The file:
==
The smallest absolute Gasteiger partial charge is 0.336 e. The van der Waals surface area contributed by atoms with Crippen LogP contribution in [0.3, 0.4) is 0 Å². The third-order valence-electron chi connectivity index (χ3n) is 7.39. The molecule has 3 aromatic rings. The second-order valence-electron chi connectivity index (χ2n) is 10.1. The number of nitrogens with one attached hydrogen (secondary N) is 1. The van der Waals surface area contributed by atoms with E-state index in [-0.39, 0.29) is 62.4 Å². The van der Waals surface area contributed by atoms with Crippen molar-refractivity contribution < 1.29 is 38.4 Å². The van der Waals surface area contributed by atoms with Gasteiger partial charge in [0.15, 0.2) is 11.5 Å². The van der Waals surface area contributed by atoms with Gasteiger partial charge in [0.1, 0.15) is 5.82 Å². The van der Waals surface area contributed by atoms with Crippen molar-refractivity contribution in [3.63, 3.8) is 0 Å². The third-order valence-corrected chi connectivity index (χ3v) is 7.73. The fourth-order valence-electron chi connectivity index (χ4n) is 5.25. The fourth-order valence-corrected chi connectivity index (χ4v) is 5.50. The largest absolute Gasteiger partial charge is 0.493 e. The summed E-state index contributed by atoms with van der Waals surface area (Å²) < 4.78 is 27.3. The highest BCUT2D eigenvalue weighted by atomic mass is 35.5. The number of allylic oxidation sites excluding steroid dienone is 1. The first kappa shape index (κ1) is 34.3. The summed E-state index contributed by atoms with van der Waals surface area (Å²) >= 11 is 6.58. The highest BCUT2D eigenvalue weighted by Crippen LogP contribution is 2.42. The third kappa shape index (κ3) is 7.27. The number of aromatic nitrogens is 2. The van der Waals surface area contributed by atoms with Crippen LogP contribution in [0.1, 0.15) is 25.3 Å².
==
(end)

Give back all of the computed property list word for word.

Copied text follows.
The smallest absolute Gasteiger partial charge is 0.336 e. The van der Waals surface area contributed by atoms with Crippen LogP contribution in [0.3, 0.4) is 0 Å². The third-order valence-electron chi connectivity index (χ3n) is 7.39. The molecule has 3 aromatic rings. The second-order valence-electron chi connectivity index (χ2n) is 10.1. The number of nitrogens with one attached hydrogen (secondary N) is 1. The van der Waals surface area contributed by atoms with E-state index in [-0.39, 0.29) is 62.4 Å². The van der Waals surface area contributed by atoms with Crippen molar-refractivity contribution < 1.29 is 38.4 Å². The van der Waals surface area contributed by atoms with Gasteiger partial charge in [0.15, 0.2) is 11.5 Å². The van der Waals surface area contributed by atoms with Gasteiger partial charge in [0.1, 0.15) is 5.82 Å². The van der Waals surface area contributed by atoms with Crippen molar-refractivity contribution in [3.63, 3.8) is 0 Å². The third-order valence-corrected chi connectivity index (χ3v) is 7.73. The fourth-order valence-electron chi connectivity index (χ4n) is 5.25. The fourth-order valence-corrected chi connectivity index (χ4v) is 5.50. The largest absolute Gasteiger partial charge is 0.493 e. The summed E-state index contributed by atoms with van der Waals surface area (Å²) < 4.78 is 27.3. The highest BCUT2D eigenvalue weighted by atomic mass is 35.5. The number of allylic oxidation sites excluding steroid dienone is 1. The first kappa shape index (κ1) is 34.3. The summed E-state index contributed by atoms with van der Waals surface area (Å²) >= 11 is 6.58. The highest BCUT2D eigenvalue weighted by Crippen LogP contribution is 2.42. The third kappa shape index (κ3) is 7.27. The number of aromatic nitrogens is 2. The van der Waals surface area contributed by atoms with Crippen LogP contribution in [0.1, 0.15) is 25.3 Å².